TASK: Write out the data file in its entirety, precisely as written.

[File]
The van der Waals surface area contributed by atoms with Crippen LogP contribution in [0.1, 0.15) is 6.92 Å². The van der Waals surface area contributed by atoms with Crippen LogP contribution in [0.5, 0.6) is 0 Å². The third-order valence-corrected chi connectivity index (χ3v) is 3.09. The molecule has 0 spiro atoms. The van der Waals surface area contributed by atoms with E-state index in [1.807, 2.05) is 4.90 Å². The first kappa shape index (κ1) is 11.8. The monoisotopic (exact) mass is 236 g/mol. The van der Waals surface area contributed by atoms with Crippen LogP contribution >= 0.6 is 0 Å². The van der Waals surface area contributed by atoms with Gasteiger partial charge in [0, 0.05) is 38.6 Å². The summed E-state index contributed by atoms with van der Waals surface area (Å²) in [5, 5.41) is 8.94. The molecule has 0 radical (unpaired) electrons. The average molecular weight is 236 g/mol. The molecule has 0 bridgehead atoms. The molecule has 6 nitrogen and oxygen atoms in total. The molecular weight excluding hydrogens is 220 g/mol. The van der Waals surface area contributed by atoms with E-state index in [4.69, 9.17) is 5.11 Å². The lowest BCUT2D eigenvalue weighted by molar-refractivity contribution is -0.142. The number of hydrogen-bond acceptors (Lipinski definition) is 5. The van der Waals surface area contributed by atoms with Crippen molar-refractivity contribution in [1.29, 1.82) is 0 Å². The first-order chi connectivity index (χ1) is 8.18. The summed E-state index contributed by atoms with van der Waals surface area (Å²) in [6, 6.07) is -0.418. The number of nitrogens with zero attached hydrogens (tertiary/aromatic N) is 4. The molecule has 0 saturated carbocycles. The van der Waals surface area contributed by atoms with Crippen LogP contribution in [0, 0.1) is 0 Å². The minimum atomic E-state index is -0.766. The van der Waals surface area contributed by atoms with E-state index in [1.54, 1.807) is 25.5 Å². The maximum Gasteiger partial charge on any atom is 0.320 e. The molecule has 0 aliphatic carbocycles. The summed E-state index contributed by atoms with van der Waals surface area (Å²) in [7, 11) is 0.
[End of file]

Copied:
The van der Waals surface area contributed by atoms with Crippen LogP contribution in [0.1, 0.15) is 6.92 Å². The van der Waals surface area contributed by atoms with Crippen LogP contribution in [0.5, 0.6) is 0 Å². The third-order valence-corrected chi connectivity index (χ3v) is 3.09. The molecule has 0 spiro atoms. The van der Waals surface area contributed by atoms with E-state index in [1.807, 2.05) is 4.90 Å². The first kappa shape index (κ1) is 11.8. The monoisotopic (exact) mass is 236 g/mol. The van der Waals surface area contributed by atoms with Crippen LogP contribution >= 0.6 is 0 Å². The van der Waals surface area contributed by atoms with Gasteiger partial charge in [0, 0.05) is 38.6 Å². The summed E-state index contributed by atoms with van der Waals surface area (Å²) in [5, 5.41) is 8.94. The molecule has 0 radical (unpaired) electrons. The average molecular weight is 236 g/mol. The molecule has 0 bridgehead atoms. The molecule has 6 nitrogen and oxygen atoms in total. The molecular weight excluding hydrogens is 220 g/mol. The van der Waals surface area contributed by atoms with E-state index in [4.69, 9.17) is 5.11 Å². The lowest BCUT2D eigenvalue weighted by molar-refractivity contribution is -0.142. The number of hydrogen-bond acceptors (Lipinski definition) is 5. The van der Waals surface area contributed by atoms with Crippen molar-refractivity contribution in [1.29, 1.82) is 0 Å². The first-order chi connectivity index (χ1) is 8.18. The summed E-state index contributed by atoms with van der Waals surface area (Å²) in [6, 6.07) is -0.418. The number of nitrogens with zero attached hydrogens (tertiary/aromatic N) is 4. The molecule has 0 saturated carbocycles. The van der Waals surface area contributed by atoms with Crippen LogP contribution in [0, 0.1) is 0 Å². The minimum atomic E-state index is -0.766. The van der Waals surface area contributed by atoms with E-state index in [1.54, 1.807) is 25.5 Å². The maximum Gasteiger partial charge on any atom is 0.320 e. The molecule has 0 aliphatic carbocycles. The summed E-state index contributed by atoms with van der Waals surface area (Å²) in [7, 11) is 0.